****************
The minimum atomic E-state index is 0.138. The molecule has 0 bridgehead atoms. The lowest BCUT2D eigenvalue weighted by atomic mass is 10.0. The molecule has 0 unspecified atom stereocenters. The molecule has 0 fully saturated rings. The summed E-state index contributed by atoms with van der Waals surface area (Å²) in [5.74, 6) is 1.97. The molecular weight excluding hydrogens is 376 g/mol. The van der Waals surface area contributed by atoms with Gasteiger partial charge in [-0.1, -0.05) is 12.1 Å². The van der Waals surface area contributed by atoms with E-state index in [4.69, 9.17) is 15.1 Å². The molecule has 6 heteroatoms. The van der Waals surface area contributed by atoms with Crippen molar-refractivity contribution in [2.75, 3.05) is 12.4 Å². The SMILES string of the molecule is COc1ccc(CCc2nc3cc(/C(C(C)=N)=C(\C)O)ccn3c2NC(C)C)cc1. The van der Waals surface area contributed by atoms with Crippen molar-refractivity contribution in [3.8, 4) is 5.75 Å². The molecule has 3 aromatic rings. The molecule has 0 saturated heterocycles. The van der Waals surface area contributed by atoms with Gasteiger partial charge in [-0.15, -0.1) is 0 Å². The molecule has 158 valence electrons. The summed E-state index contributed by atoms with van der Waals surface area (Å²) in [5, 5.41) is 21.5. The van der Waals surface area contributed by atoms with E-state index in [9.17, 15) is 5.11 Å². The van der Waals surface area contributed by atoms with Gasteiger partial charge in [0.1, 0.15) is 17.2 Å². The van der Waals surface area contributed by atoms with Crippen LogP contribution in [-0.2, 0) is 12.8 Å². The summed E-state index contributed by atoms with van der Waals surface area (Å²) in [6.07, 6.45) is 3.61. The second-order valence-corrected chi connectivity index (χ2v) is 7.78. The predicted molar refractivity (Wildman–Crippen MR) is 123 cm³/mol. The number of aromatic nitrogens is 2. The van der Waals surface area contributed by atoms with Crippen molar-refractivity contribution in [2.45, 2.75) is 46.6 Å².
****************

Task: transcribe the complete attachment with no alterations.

The minimum atomic E-state index is 0.138. The molecule has 0 bridgehead atoms. The lowest BCUT2D eigenvalue weighted by atomic mass is 10.0. The molecule has 0 unspecified atom stereocenters. The molecule has 0 fully saturated rings. The summed E-state index contributed by atoms with van der Waals surface area (Å²) in [5.74, 6) is 1.97. The molecular weight excluding hydrogens is 376 g/mol. The van der Waals surface area contributed by atoms with Gasteiger partial charge in [-0.1, -0.05) is 12.1 Å². The van der Waals surface area contributed by atoms with E-state index in [4.69, 9.17) is 15.1 Å². The molecule has 6 heteroatoms. The van der Waals surface area contributed by atoms with Crippen molar-refractivity contribution in [2.75, 3.05) is 12.4 Å². The SMILES string of the molecule is COc1ccc(CCc2nc3cc(/C(C(C)=N)=C(\C)O)ccn3c2NC(C)C)cc1. The van der Waals surface area contributed by atoms with Crippen molar-refractivity contribution in [3.8, 4) is 5.75 Å². The molecule has 3 aromatic rings. The molecule has 0 saturated heterocycles. The van der Waals surface area contributed by atoms with Gasteiger partial charge in [-0.15, -0.1) is 0 Å². The molecule has 158 valence electrons. The summed E-state index contributed by atoms with van der Waals surface area (Å²) in [5, 5.41) is 21.5. The van der Waals surface area contributed by atoms with E-state index in [9.17, 15) is 5.11 Å². The van der Waals surface area contributed by atoms with Gasteiger partial charge in [0.1, 0.15) is 17.2 Å². The van der Waals surface area contributed by atoms with Crippen LogP contribution in [-0.2, 0) is 12.8 Å². The summed E-state index contributed by atoms with van der Waals surface area (Å²) in [6.07, 6.45) is 3.61. The second-order valence-corrected chi connectivity index (χ2v) is 7.78. The predicted molar refractivity (Wildman–Crippen MR) is 123 cm³/mol. The number of aromatic nitrogens is 2. The van der Waals surface area contributed by atoms with Crippen molar-refractivity contribution in [2.45, 2.75) is 46.6 Å².